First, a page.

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Making internships and co-op work terms meaningful

Engaging interns while also considering the needs of longstanding employees
According to a recent study conducted by Lloyds Banking Group in the U.K., 53 per cent of 18 to 30 year olds surveyed said more than half of the work during their internships consisted of menial tasks like printing and photocopying documents. Shutterstock

By Brian Kreissl

According to a recent study conducted by Lloyds Banking Group in the U.K., 53 per cent of 18 to 30 year olds surveyed said more than half of the work during their internships consisted of menial tasks like printing and photocopying documents. Eighty-three per cent of respondents believed their employers were the main beneficiaries of the programs.

Ensuring that internships are meaningful and engaging is extremely important in order to provide development opportunities to interns and help them acquire the skills required by today’s employers. The goal of an internship is not simply to have someone act as a “gopher” by completing menial work.

On the other hand, recent graduates these days probably have an advantage over generation-X employees like me when we first entered the workforce because employers today tend to care more about ensuring young people’s early career experiences are meaningful. There are a lot more co-op and internships available to students and recent graduates, with the result that more graduates now come into the workforce with relevant work experience already under their belts.

Employers really care about providing meaningful and engaging work to recent grads and even co-op students. However, when employers first started caring more about engaging recent graduates and younger employees, it seemed a little unfair to me because that wasn’t our experience when we came of age.

I remember thinking about how many people had been with the organization for years and were chomping at the bit looking for more responsibility and would have practically given their eye teeth to gain some of the experience given to co-op students, interns and recent grads. It seemed like they were given more meaningful opportunities than we were, even after we had been in the workforce for several years.

I mention this not out of bitterness or to have a go at millennials based on tired and unfair stereotypes, but mainly because employers back then were wrong not to care about trying to engage recent graduates and younger workers in general. Things started getting better about 10 or 15 years ago, and the introduction of more co-op and internship programs was definitely a good thing.

Nevertheless, my experiences and observations show how employers should also be mindful of the desires and ambitions of older, more experienced employees. There is no point trying to bend over backwards to give new graduates meaningful experiences when such opportunities aren’t provided to equally talented and credentialed longstanding employees.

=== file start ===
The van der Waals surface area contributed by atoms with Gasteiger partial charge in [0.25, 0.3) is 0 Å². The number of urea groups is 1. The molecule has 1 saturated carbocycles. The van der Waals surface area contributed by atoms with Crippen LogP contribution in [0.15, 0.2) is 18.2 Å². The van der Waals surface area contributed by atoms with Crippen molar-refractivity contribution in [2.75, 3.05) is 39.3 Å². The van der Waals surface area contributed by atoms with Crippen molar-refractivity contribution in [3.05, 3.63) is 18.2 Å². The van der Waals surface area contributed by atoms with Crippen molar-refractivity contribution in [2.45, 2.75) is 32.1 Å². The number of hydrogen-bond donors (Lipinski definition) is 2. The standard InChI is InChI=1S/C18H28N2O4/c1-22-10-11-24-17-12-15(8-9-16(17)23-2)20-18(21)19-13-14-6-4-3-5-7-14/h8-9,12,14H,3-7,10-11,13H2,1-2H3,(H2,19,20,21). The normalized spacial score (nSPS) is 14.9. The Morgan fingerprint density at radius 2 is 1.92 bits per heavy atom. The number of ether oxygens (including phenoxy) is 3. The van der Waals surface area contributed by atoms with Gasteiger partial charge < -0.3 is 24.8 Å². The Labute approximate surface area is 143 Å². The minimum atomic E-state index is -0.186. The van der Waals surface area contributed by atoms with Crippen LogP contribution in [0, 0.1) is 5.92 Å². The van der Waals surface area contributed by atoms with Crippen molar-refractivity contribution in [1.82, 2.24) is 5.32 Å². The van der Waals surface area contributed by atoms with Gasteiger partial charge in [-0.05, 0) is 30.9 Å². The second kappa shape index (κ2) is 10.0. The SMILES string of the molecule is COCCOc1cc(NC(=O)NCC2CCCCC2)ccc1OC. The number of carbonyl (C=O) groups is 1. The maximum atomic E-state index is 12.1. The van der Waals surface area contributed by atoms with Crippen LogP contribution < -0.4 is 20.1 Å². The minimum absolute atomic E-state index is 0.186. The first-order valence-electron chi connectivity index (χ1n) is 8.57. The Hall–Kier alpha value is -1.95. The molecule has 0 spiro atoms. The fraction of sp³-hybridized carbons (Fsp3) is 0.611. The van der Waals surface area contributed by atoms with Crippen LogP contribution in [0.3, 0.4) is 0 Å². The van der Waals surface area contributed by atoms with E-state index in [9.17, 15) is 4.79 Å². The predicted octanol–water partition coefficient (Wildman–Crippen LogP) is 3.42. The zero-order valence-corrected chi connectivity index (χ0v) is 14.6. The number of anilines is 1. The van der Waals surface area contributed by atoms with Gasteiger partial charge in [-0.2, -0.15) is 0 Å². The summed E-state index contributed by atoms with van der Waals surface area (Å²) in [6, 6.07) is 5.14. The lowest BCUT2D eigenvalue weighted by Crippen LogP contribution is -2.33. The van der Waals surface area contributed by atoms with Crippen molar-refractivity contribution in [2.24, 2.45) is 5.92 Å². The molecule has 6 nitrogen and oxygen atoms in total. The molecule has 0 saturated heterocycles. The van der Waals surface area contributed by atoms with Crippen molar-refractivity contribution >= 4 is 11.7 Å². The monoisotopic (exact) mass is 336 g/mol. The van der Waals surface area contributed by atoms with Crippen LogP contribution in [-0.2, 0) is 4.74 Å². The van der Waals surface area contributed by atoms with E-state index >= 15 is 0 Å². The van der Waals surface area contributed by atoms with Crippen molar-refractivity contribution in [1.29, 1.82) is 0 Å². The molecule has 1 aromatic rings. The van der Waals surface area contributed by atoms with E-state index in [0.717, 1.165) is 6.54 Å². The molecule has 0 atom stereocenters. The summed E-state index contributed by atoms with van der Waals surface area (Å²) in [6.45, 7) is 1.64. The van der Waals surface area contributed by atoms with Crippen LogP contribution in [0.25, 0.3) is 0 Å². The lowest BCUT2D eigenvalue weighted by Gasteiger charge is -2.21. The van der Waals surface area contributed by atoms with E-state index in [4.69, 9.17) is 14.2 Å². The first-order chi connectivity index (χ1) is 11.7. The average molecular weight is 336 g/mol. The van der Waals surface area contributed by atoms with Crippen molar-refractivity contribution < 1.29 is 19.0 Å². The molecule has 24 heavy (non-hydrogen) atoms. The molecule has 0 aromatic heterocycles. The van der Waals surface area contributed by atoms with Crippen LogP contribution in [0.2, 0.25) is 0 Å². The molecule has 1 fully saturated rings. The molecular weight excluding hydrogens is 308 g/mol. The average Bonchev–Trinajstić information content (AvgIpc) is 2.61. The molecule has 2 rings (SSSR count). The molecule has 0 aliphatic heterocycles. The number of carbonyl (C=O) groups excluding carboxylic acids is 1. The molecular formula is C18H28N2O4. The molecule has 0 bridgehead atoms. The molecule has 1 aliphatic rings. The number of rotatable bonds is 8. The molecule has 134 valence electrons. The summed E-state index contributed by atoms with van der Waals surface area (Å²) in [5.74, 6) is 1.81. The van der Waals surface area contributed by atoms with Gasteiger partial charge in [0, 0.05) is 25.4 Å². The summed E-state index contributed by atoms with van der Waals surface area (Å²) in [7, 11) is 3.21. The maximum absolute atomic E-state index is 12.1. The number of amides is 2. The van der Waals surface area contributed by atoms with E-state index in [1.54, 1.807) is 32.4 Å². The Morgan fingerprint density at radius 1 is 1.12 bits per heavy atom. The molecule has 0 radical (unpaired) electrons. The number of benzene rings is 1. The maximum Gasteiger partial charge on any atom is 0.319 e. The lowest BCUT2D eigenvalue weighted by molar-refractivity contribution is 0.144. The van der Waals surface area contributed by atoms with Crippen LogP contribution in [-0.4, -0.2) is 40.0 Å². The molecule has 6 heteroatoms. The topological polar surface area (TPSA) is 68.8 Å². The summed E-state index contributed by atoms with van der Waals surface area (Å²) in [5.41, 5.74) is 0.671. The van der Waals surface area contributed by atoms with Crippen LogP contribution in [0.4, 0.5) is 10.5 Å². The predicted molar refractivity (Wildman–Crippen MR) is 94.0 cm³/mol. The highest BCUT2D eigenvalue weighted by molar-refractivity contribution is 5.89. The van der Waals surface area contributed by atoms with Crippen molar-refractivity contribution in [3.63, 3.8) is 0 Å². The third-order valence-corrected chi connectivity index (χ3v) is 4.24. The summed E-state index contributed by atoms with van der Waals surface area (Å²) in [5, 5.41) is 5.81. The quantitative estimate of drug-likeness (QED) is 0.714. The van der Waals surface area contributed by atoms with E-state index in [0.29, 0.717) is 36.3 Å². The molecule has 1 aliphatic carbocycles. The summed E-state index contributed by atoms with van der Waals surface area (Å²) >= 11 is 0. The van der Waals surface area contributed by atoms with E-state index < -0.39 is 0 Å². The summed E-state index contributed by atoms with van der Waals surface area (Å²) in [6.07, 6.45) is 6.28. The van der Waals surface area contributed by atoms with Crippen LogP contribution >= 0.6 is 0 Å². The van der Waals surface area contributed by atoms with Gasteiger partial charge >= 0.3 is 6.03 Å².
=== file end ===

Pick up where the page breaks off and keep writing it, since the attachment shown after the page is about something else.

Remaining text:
Paid internships and legal compliance

With all of the controversy surrounding unpaid internships in recent years, it is important to be legally compliant and ensure internships are paid where the governing legislation mandates that be the case. At least in some jurisdictions, employment standards legislation exempts interns from having to be paid the minimum wage only if the program is through an educational institution and the employer derives little to no benefit from the intern’s services.

That last part seems a little bit strange to me. Surely, if someone is only observing or acting as a gopher by getting coffee and doing photocopying, the value of the internship would be greatly diminished.

Therefore, it is often likely a good idea to pay interns if an organization has them doing meaningful work that is of value to the employer. It is better for the interns and is certainly the more ethical approach from the employer’s perspective.

Nevertheless, people should be required to pay their dues at least to some extent, and employers need to recognize the value of wisdom and experience. So, how can employers balance the needs of interns and young employees with those of more longstanding and older employees?

For one thing, internships should be open to people of all ages. It is also important to have other types of programs such as special projects, temporary secondments and stretch assignments to allow people to learn and grow well into the middle and even late stages of their careers.

It might also be a good idea to ensure that co-op and internship programs include a balance of real and meaningful experiences and some more routine tasks as well as learning and development opportunities through on-the-job training, observation and facilitated learning sessions. Internships shouldn’t just be grunt work, but nor should they be so engaging and complex that longstanding highly-qualified employees are envious of the opportunities being provided to students and recent grads.

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Brian Kreissl

Brian Kreissl is the product development manager for Thomson Reuters Legal Canada's human resources, OH&S, payroll and records retention products and solutions.
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